One of Le Corbusier’s masterpieces, Villa Savoye acts as a modern take on a French country house, one that celebrated the then incoming age of the machines.
The house that single handedly transformed Le Corbusier’s career and enstablished the principles of the International Style: regarded by many as one of the highest points in the Modernist body of work, Villa Savoye sets a new precedent for the history of architecture. The edifice’s detachment from its physical context lends its design to be easily integrated into the mechanistic/industrial context of the early 20th century, conceptually defining the house as a mechanized entity.
The house and the machine
Le Corbusier’s famous tenet,
The house should be a machine for living in.
is perfectly incapsulated within the forms, layout, materials, and siting of Villa Savoye.
Located just outside Paris, Villa Savoye offered an escape from the crowded city for its wealthy patrons. Its location on a large site with little to no restrictions allowed Le Corbusier ro exercise total creative freedom.
Le Corbusier had been developing his theories on modern architecture throughout the previous decade; by 1920, he founded the magazine L’Esprit Nouveau, and many of the essays he published there would eventually come to be incorporated into his own, distinguished collection, “Vers une architecture” (“Towards an Architecture“) in 1923. The book celebrated science, technology, and reason, arguing that modern machines could create highly precise designs, not unlike the ideal platonic forms valued by the ancient Greeks. Le Corbusier spared no praise on the totems of modernity—race cars, airplanes, and factories—and marveling at the beauty of their efficiency. As a result, he sought to isolate what he called “type forms”, the universal elements of design that working together form a system, a concept he found applied in a variety of fieldsm such as architecture and engineering, across time and troughout the world.
Villa Savoye’s essential geometric volumes embody such concept, and its careful consideration of procession and proportion connect the building to Classical ideals. At the same time, its clean simplicity and use of concrete evoke the precisely-calibrated works of engineering – so admired by the architect. Villa Savoye represents Le Corbusier’s interpretation of the very nature of architecture, his attempt to express a timeless classicism through the language of architectural modernism.
The five points of architecture
An enormous influence over Modernis and architecture as a whole, Villa Savoye was designed to adress his philosophy of the “Five Points”, the basic tenets of his new architectural standard:
- Support of ground-level pilotis, elevating the building from the earth and allowing an extended continuity of the garden beneath.
- Functional roof, serving as a garden and terrace, reclaiming for nature the land occupied by the building.
- Free floor plan, relieved of load-bearing walls, allowing walls to be placed freely and only where aesthetically needed.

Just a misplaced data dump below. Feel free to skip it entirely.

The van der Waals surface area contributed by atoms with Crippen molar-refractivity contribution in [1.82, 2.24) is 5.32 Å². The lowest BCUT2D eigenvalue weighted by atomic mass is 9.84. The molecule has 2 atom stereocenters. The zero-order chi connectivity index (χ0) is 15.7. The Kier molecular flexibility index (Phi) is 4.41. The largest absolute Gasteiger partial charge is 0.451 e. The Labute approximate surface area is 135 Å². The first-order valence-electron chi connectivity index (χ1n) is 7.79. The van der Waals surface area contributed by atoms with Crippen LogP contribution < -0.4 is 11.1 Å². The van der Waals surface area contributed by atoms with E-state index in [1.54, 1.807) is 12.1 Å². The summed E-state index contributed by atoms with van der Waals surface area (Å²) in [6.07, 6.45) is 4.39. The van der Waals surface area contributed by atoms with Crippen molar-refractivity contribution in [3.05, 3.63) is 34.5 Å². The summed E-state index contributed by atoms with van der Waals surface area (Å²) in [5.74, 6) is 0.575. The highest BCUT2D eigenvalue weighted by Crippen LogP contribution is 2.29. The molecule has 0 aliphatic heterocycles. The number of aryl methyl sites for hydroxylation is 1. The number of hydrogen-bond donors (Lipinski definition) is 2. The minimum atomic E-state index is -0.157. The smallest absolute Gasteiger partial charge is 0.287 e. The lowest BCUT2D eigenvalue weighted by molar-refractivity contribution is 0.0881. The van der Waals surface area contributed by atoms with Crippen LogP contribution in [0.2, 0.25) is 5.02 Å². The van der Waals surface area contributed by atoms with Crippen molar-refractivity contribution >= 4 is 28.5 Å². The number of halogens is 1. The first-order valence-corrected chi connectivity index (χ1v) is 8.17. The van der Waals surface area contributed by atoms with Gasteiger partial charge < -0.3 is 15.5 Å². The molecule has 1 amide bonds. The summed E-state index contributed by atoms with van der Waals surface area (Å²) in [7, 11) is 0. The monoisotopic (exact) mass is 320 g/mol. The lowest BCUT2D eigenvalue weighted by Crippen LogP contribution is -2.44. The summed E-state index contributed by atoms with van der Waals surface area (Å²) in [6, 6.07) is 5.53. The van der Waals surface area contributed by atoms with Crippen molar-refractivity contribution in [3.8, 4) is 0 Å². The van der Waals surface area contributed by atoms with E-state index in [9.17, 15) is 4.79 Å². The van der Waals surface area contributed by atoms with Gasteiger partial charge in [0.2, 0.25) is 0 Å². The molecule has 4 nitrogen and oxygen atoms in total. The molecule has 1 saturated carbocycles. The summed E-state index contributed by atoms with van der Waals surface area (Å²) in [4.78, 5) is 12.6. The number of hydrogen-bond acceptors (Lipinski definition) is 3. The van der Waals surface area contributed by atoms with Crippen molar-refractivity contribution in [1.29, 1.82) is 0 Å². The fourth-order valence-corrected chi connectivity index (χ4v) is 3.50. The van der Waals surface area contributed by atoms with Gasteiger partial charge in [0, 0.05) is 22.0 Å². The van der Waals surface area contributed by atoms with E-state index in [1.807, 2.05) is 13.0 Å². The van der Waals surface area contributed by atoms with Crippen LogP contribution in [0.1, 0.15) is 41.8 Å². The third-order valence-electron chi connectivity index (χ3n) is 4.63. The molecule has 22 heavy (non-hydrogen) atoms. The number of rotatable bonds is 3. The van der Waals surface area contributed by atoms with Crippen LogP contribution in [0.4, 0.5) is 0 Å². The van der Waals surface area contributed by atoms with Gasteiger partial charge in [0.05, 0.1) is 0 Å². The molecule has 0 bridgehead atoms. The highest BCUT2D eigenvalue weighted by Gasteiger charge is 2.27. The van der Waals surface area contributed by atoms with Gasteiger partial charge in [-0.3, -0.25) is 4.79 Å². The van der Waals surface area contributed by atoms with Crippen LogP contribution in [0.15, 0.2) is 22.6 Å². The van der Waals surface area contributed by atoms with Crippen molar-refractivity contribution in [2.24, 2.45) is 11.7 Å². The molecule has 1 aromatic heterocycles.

- Long horizontal windows, providing illumination and ventilation.
- Freely-designed facades, serving only as a skin of the wall and windows and unconstrained by load-bearing considerations.
The villa’s organization
Lower level: Upon entering the site, the house appears to be floating above the foreste background, supported by slender pilotis that seem to dissolve among the tree line, due to green color of thebase enhancing the perception of a floating volume. The lower level acts as the maintenance and service programs of the house; one of it most curious aspects is the curved glass façade on the lower level, formed to match the turning radius of automobiles of 1929, so that when the owner drives underneath the larger volume they can pull into the garage with the ease of a slight turn.
Living level: the upper volume, fitted with ribbon windows that blend seamlessly into the stark, white façade, voiding it of any hierarchy. The windows play with the perception of interior and exterior, which does not fully become expressed until once inside: once there, an understanding of the spatial interplay between public and private spaces becomes clear. Typically, the living spaces of a house are relatively private, closed off, and rather secluded; yet, Le Corbusier situates the living spaces around a communal, outdoor terrace that is separated from the living area by a sliding glass wall. Both the lower level and the upper living quarters are based off an open plan idea that encourages the inhabitants to continuously meander between spaces.
Terrace: Le Corbusier treated the terrace as its own room without walls, reflecting his desire to fully integrate landscape and architecture. Madame Savoye, much like him, believed in the benefits of fresh air and sunshine, and considered leisure time spent outdoors one mark of a modern lifestyle. Villa Savoye’s integration of indoor and outdoor spaces allowed the family to spend time outdoors in the most efficient way possible.